National Guard calls for new military code

ANCHORAGE — The Alaska National Guard is asking lawmakers to pass a new version of the state’s code of military justice to help fix a lack of accountability in the guard.

Capt. Forrest Dunbar presented the latest version of the proposed code before the House Judiciary Committee Tuesday, The Alaska Dispatch News reported.

Dunbar, who is leading efforts to get the bill approved, said the new code would create a “functioning system of military justice” for Alaska.

If the new code were to be implemented, it would replace a 60-year-old version. Under the old military code, military offenses like insubordination or being drunk on duty are only subject to administrative penalties.

The bill calls for up to one year of jail time and a dishonorable discharge for penalties such as writing a bad check, breach of peace and indecent exposure. The bill also has several sections that apply to cases typically handled by state prosecutors, including sexual assault and drunken driving.

The first version of the bill brought by Republican committee chair, Gabrielle LeDoux, would have allowed the Department of Military and Veterans Affairs to create its code through regulation. But legislators instead chose to ask Dunbar to detail the crimes and punishments into the bill, LeDoux said.

“If it’s a crime, and something people are going to jail for, we felt the Legislature needed to have some input on that,” she said.

According to a federal report released by former Gov. Sean Parnell last year, the state’s current code lacks “teeth.” The report said the guard was “not properly administering justice” to its 4,000 members.

More in News

The Aurora Borealis glows over the Mendenhall Glacier in 2014. (Michael Penn / Juneau Empire File)
Aurora forecast

Forecasts from the University of Alaska Fairbanks’ Geophysical Institute for the week of Nov. 27

Mountain reflections are seen from the Mendenhall Wetlands. (Courtesy Photo / Denise Carroll)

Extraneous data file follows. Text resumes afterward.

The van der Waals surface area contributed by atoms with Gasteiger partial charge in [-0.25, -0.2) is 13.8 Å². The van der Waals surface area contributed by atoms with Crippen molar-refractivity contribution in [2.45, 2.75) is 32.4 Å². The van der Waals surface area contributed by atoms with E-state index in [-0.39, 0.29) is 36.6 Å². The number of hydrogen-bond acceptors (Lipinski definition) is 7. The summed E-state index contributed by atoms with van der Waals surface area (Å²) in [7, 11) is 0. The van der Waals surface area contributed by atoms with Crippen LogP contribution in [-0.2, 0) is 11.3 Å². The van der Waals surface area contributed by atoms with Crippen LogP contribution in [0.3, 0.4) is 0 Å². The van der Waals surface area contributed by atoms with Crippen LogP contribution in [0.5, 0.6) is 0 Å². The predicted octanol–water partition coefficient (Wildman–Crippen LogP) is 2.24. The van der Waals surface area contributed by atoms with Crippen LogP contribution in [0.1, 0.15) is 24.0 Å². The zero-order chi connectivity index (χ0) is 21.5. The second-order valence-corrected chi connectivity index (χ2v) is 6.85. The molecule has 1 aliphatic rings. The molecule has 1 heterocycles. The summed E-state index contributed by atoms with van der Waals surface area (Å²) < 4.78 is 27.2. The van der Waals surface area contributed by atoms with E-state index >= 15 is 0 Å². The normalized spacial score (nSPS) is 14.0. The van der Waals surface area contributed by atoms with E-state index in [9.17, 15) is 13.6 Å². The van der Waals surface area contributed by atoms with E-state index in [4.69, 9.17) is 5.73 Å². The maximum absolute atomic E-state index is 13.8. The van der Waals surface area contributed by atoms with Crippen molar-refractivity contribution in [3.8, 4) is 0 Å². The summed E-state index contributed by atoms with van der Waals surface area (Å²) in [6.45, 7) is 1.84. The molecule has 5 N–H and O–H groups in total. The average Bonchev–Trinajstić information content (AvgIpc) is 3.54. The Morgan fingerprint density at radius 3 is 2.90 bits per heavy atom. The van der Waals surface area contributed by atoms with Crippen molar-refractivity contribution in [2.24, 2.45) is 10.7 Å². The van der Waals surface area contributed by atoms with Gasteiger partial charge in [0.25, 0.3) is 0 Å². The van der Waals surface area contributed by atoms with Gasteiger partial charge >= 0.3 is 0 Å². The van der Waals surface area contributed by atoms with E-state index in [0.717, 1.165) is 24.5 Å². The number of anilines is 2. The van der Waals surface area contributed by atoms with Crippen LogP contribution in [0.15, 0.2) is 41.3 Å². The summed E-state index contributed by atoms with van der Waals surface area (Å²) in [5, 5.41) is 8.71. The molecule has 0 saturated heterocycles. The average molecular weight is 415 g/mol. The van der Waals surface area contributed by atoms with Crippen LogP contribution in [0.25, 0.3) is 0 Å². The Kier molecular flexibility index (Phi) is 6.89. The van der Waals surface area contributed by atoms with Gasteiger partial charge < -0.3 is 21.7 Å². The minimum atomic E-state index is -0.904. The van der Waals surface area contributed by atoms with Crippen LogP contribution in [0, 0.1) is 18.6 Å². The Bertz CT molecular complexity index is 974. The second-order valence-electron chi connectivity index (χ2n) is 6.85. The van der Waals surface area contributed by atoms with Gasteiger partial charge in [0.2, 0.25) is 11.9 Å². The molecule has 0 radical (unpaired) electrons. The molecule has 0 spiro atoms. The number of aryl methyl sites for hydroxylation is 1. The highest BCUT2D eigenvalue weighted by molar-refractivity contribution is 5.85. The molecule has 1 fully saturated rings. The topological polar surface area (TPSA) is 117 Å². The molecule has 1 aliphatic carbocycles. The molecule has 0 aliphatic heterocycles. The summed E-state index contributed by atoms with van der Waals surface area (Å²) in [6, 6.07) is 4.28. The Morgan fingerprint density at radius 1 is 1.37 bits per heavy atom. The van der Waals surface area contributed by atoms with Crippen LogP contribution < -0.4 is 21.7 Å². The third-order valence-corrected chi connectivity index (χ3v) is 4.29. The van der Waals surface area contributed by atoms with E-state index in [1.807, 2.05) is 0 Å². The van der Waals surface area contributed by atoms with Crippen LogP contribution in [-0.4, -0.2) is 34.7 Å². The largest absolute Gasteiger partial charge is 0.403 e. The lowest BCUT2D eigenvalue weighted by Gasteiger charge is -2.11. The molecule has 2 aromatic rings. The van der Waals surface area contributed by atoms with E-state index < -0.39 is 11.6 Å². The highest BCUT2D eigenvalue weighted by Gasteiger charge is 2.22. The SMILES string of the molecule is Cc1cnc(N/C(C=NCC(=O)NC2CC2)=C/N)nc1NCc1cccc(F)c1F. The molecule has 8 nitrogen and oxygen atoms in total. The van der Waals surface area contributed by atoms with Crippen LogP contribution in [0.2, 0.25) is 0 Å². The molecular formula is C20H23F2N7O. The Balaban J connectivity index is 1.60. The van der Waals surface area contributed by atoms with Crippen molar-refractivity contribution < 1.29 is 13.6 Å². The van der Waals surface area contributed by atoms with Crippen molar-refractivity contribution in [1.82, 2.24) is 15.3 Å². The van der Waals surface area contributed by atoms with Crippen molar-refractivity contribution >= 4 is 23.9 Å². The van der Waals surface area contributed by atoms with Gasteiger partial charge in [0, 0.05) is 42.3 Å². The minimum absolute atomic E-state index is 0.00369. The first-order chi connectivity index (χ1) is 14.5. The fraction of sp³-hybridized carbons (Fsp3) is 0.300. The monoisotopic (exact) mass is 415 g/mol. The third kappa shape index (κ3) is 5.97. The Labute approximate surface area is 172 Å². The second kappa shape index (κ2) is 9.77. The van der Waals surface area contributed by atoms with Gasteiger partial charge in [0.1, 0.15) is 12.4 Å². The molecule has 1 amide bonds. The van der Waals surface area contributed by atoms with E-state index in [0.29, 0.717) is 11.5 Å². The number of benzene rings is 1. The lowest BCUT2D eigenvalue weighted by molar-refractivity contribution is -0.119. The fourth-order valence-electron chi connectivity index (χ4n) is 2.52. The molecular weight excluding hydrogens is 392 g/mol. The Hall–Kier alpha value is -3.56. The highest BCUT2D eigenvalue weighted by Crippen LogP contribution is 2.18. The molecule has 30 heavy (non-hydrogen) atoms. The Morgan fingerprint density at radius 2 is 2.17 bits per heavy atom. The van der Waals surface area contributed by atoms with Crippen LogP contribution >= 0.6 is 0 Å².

Wild Shots: Photos of Mother Nature in Alaska

Superb reader-submitted photos of wildlife, scenery and/or plant life.

Clarise Larson / Juneau Empire 
At Wednesday evening’s special Assembly meeting, the Assembly appropriated nearly $4 million toward funding a 5.5% wage increase for all CBJ employees along with a 5% increase to the employer health contribution. According to City Manager Rorie Watt, it doesn’t necessarily fix a nearly two decade-long issue of employee retention concerns for the city.
City funds wage increase amid worker shortage

City Manager says raise doesn’t fix nearly two decade-long issue of employee retainment

(Michael Penn / Juneau Empire File)
Police calls for Saturday, Dec. 3

This report contains information from law enforcement and public safety agencies.

Molly Yazwinski holds a 3,000-year-old moose skull with antlers still attached, found in a river on Alaska’s North Slope. Her aunt, Pam Groves, steadies an inflatable canoe. (Courtesy Photo /Dan Mann)

 

2. A 14,000-year-old fragment of a moose antler, top left, rests on a sand bar of a northern river next to the bones of ice-age horses, caribou and muskoxen, as well as the horns of a steppe bison. Photo by Pam Groves.

 

3. Moose such as this one, photographed this year near Whitehorse in the Yukon, may have been present in Alaska as long as people have. Photo by Ned Rozell.
Alaska Science Forum: Ancient moose antlers hint of early arrival

When a great deal of Earth’s water was locked up within mountains… Continue reading

FILE - Freight train cars sit in a Norfolk Southern rail yard on Sept. 14, 2022, in Atlanta. The Biden administration is saying the U.S. economy would face a severe economic shock if senators don't pass legislation this week to avert a rail worker strike. The administration is delivering that message personally to Democratic senators in a closed-door session Thursday, Dec. 1.  (AP Photo / Danny Karnik)
Congress votes to avert rail strike amid dire warnings

President vows to quickly sign the bill.

Mark Sabbatini / Juneau Empire
Juneau state Sen. Jesse Kiehl, left, gives a legislative proclamation to former longtime Juneau Assembly member Loren Jones, following Kiehl’s speech at the Juneau Chamber of Commerce’s weekly luncheon Thursday at the Juneau Moose Family Center.
Cloudy economy, but sunnier political outlook lie ahead for lawmakers, Kiehl says

Juneau’s state senator tells Chamber of Commerce bipartisan majority a key to meaningful action

(Michael Penn / Juneau Empire File)
Police calls for Friday, Dec. 2

This report contains information from law enforcement and public safety agencies.

Alaska State Troopers logo.
Hunter credits community members for Thanksgiving rescue

KENAI — On Thanksgiving, Alaska Wildlife Troopers released a dispatch about a… Continue reading

Most Read